One issue this book is very concerned with is justice, and some of the most confronting parts of the book include the way Starr is interviewed by police and the way the incident is reported in the media. In the wake of the trial for George Floyd’s murder and Black Lives Matter, the questions Thomas asks about justice and fairness are as relevant as ever. Through the conversations the characters have and Starr’s own experiences and observations, Thomas asks the reader to really engage with racism and inequity, the cumulative effect it has on people’s lives and how difficult it can be to speak out against it.

A truly well-written book and I cannot wait to read more of Thomas’ work.

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We Have Always Lived in the Castle

Gothic novel about two sisters in a mysterious manor

I needed a new audiobook to listen to when I was doing training for my hike in Tasmania, and I had made a shortlist of books that were around 5 hours long which seems to be the sweet spot for my attention span. I had heard of this one before but had no idea what it was about. It looked a bit spooky and I was keen to try something a bit different.

Image is of the audiobook cover of “We Have Always Lived in the Castle” by Shirley Jackson. The cover is a black and white artwork of two blonde girls and a black cat with townspeople behind them in a style that looks similar to linocut printing

“We Have Always Lived in the Castle” by Shirley Jackson and narrated by Bernadette Dunne is a gothic novel about an 18 year old girl known as Merricat who lives in the Blackwood family manor with her sister Constance and her uncle Julian. Constance never leaves the house and its grounds and Uncle Julian is a wheelchair user, so it is up to Merricat to walk into town each week to shop for groceries. Although the people in the village serve her and let her take library books home without ever expecting her to return them, they are also openly hostile towards her. Nevertheless, Thefamily shares a quiet life with Merricat playing with her cat Jonas, Constance working in her garden and Uncle Julian working on his book about the family’s recent history. However, when their cousin Charles turns up the manor, their peaceful existence is thrown into disarray.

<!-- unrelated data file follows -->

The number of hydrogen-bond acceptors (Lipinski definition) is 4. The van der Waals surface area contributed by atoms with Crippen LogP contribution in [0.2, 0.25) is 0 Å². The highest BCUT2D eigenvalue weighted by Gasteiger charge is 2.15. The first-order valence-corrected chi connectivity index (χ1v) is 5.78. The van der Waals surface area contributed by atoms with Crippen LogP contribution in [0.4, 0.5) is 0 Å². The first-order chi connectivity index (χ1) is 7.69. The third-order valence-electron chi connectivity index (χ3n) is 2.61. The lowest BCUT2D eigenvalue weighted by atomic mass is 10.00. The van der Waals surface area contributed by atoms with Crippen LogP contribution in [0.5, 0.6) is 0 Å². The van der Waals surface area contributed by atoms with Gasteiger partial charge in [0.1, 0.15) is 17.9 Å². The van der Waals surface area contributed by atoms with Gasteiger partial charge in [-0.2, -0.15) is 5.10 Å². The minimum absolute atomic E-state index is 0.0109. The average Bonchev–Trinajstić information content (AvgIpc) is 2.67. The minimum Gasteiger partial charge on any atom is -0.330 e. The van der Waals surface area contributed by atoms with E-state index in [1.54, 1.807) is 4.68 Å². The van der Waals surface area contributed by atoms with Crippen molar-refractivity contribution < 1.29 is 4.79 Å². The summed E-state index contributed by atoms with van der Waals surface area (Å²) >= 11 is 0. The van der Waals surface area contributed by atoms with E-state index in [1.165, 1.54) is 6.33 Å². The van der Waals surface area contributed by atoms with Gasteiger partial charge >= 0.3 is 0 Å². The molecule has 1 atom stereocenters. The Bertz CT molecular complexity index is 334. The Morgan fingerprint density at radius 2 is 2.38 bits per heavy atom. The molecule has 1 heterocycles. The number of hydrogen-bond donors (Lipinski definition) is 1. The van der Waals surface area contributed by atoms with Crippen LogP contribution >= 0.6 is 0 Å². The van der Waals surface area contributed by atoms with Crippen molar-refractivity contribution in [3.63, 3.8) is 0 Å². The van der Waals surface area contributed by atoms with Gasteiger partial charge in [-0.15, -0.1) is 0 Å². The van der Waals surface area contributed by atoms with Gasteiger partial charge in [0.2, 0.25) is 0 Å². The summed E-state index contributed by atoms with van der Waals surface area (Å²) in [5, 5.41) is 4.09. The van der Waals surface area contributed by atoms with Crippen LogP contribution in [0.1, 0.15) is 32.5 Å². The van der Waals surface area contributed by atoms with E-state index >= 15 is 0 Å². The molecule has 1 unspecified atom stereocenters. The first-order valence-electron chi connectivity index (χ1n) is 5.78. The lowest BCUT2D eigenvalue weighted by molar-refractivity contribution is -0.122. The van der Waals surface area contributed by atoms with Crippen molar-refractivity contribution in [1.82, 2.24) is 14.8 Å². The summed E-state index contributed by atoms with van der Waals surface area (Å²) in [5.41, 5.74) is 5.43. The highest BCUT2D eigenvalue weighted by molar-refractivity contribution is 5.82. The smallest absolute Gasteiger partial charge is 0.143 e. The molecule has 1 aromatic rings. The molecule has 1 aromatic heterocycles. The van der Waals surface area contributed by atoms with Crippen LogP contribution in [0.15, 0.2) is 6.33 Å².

This is a delightfully unsettling book that keeps you guessing the whole time. Merricat is a captivating narrator who is utterly unreliable and who appears both younger and older than her actual age. I really enjoyed the way Jackson maintains the sense of uncertainty throughout the book with characters saying contradicting things about what happened to the Blackwood family that are never truly resolved. Merricat’s use of magic and superstition contributes to the mysterious atmosphere and undermine’s the reader’s understanding of what is real and what is not. Dunne was an excellent narrator who captures Merricat’s apparent innocence perfectly.

A fascinating book that kept me thinking and wondering long after it had finished, and a really good option if you’re in the mood for something eerie.

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Filed under Audiobooks, Book Reviews, General Fiction, Horror, Mystery/Thriller